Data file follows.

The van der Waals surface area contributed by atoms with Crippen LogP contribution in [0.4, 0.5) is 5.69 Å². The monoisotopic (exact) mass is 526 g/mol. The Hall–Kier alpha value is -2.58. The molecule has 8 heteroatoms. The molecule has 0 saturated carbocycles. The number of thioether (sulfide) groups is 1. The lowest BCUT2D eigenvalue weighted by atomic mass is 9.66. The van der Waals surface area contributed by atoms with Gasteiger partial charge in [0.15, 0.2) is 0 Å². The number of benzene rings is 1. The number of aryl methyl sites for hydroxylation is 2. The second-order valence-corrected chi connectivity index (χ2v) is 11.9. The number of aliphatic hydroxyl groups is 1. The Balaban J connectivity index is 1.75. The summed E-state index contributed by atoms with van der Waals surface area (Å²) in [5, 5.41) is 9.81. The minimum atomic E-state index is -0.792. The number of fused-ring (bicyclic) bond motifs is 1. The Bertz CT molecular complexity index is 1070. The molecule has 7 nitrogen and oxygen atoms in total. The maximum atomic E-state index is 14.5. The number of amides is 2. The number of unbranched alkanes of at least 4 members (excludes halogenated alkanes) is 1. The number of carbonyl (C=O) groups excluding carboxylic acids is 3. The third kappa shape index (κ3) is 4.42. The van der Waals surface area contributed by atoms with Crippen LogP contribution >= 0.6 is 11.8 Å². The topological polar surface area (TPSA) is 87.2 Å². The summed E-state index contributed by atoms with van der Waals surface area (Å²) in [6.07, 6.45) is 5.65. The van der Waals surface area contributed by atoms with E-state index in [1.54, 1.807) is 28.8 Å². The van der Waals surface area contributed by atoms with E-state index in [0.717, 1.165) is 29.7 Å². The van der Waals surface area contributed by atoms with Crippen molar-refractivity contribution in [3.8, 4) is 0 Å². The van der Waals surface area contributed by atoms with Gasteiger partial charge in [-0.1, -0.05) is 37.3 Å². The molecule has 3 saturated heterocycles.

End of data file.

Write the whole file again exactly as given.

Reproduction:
The van der Waals surface area contributed by atoms with Crippen LogP contribution in [0.4, 0.5) is 5.69 Å². The monoisotopic (exact) mass is 526 g/mol. The Hall–Kier alpha value is -2.58. The molecule has 8 heteroatoms. The molecule has 0 saturated carbocycles. The number of thioether (sulfide) groups is 1. The lowest BCUT2D eigenvalue weighted by atomic mass is 9.66. The van der Waals surface area contributed by atoms with Gasteiger partial charge in [0.15, 0.2) is 0 Å². The number of benzene rings is 1. The number of aryl methyl sites for hydroxylation is 2. The second-order valence-corrected chi connectivity index (χ2v) is 11.9. The number of aliphatic hydroxyl groups is 1. The Balaban J connectivity index is 1.75. The summed E-state index contributed by atoms with van der Waals surface area (Å²) in [5, 5.41) is 9.81. The minimum atomic E-state index is -0.792. The number of fused-ring (bicyclic) bond motifs is 1. The Bertz CT molecular complexity index is 1070. The molecule has 7 nitrogen and oxygen atoms in total. The maximum atomic E-state index is 14.5. The number of amides is 2. The number of unbranched alkanes of at least 4 members (excludes halogenated alkanes) is 1. The number of carbonyl (C=O) groups excluding carboxylic acids is 3. The third kappa shape index (κ3) is 4.42. The van der Waals surface area contributed by atoms with Crippen LogP contribution >= 0.6 is 11.8 Å². The topological polar surface area (TPSA) is 87.2 Å². The summed E-state index contributed by atoms with van der Waals surface area (Å²) in [6.07, 6.45) is 5.65. The van der Waals surface area contributed by atoms with E-state index in [1.54, 1.807) is 28.8 Å². The van der Waals surface area contributed by atoms with E-state index in [0.717, 1.165) is 29.7 Å². The van der Waals surface area contributed by atoms with Crippen molar-refractivity contribution in [3.8, 4) is 0 Å². The van der Waals surface area contributed by atoms with Gasteiger partial charge in [-0.1, -0.05) is 37.3 Å². The molecule has 3 saturated heterocycles.